I have been asked several times about the rationale for "mock water bills". The simple answer is that the RDOS needs to collect some baseline data on water usage on the West Bench before it rolls out a meter-based billing system. Development of a metered pricing scheme is more complicated than many people seem to appreciate (more on this below). A secondary reason is to give our Public Works Department time to debug the system. There may be leaks in the new pipes; the water meters might not be working properly. A phased implementation allows RDOS staff to fix these problems before sending out completely off-the-wall water bills.
A metered pricing scheme
Some West Bench residents support a fully metered scheme. For this we would take the total operating cost of the West Bench Water System (approximately $350K/year), divide it by total water usage (say 500 m3) and charge all West Bench residents $0.70 per m3 of water.
There are a couple of problems with this. First, a large part of any water system's cost is non-capital fixed. For example, the water system has to pay water operators, a portion of some trucks, a portion of our engineers' salaries, financial administration costs, insurance, and so on. A functioning water system needs to pay these costs even if consumption is driven to zero. Our variable costs, in contrast, are the fee to Penticton, pumping costs, and maybe some chlorine. The ratio of fixed to variable costs is roughly two-to-one. Does it make sense to recoup large fixed costs using fees based on variable usage? A West Bench property that uses zero water (due to, say, the residents spending a year abroad) still benefits from its connection to functioning water system.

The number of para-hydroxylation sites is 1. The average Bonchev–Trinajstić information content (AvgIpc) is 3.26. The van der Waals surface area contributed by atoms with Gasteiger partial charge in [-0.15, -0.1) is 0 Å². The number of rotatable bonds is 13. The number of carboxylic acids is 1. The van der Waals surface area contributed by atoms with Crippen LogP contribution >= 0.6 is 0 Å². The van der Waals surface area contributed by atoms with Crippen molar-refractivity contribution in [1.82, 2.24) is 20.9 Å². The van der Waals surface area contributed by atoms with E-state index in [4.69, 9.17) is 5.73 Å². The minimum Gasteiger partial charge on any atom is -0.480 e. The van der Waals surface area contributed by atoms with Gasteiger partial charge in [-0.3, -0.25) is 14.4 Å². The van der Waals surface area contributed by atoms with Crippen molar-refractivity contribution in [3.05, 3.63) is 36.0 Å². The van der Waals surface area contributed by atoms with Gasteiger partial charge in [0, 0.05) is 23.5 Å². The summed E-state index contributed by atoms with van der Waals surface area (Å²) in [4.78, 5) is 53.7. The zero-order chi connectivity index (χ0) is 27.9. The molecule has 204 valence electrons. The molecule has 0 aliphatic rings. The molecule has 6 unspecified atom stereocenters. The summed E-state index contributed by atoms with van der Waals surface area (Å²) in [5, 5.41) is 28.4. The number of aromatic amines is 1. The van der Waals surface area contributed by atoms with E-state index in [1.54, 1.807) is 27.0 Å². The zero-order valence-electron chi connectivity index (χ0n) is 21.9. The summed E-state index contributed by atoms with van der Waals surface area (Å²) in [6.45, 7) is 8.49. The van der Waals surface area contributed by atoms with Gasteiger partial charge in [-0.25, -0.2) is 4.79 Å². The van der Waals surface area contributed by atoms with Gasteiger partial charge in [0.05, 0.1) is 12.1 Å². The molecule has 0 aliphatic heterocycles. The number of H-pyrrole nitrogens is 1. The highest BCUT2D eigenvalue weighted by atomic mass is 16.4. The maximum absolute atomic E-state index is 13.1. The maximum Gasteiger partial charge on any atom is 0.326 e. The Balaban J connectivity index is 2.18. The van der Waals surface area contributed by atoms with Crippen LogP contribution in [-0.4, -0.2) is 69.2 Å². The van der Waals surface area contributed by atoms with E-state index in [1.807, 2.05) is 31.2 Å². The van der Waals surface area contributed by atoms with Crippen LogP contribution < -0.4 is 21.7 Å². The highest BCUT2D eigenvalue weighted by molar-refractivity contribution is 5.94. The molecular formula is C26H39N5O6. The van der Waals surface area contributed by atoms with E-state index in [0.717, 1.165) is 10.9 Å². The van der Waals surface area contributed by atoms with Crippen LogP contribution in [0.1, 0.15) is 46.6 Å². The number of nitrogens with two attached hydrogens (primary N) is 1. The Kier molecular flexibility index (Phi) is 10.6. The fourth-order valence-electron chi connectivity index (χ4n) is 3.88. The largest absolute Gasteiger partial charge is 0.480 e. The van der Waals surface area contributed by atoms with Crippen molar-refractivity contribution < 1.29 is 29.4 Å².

At the other extreme we could recoup our variable water costs only with a variable charge. This would mean charging at least $0.22/m3 (the wholesale cost we pay to the City of Penticton) plus a bit more for pumping, chlorination, and so on. Let's say our bottom-level charge is $0.30/m3.
Which is the correct approach?
The next question is whether the per-unit cost should rise with consumption (a so-called conservation rate). Kelowna's rate structure is as follows:
First 60 cubic metres $0.40
Next 100 cubic metres $0.54
Next 90 cubic metres $0.82
Balance of cubic metres $1.65
Finally there is the issue of the purpose of water consumption. Some jurisdictions provide discounts for "working water"--that is, water that is used for economic benefit rather than domestic indoor and outdoor. We could, for example, have a reduced rate for bone fide agricultural users, golf courses, and so on. Such differential rates serve to subsidize (and therefore encourage) socially beneficial behaviors, such as farming.
So to summarize, there are at least three questions we need to answer before coming up with a metered billing system for the West Bench
- The precise split between variable and fixed charges to recoup operations costs.
- Whether to implement a flat or blocked rate for the variable charge
- Whether to create differential rate classes depending on water use.
We are certainly open to feedback and discussion on these topics. In the coming year we will be meeting with residents, running surveys, and getting a sense for what people want from their billing system. Perhaps conservation is a core objective. Perhaps others are more interested in "fairness". We will find out.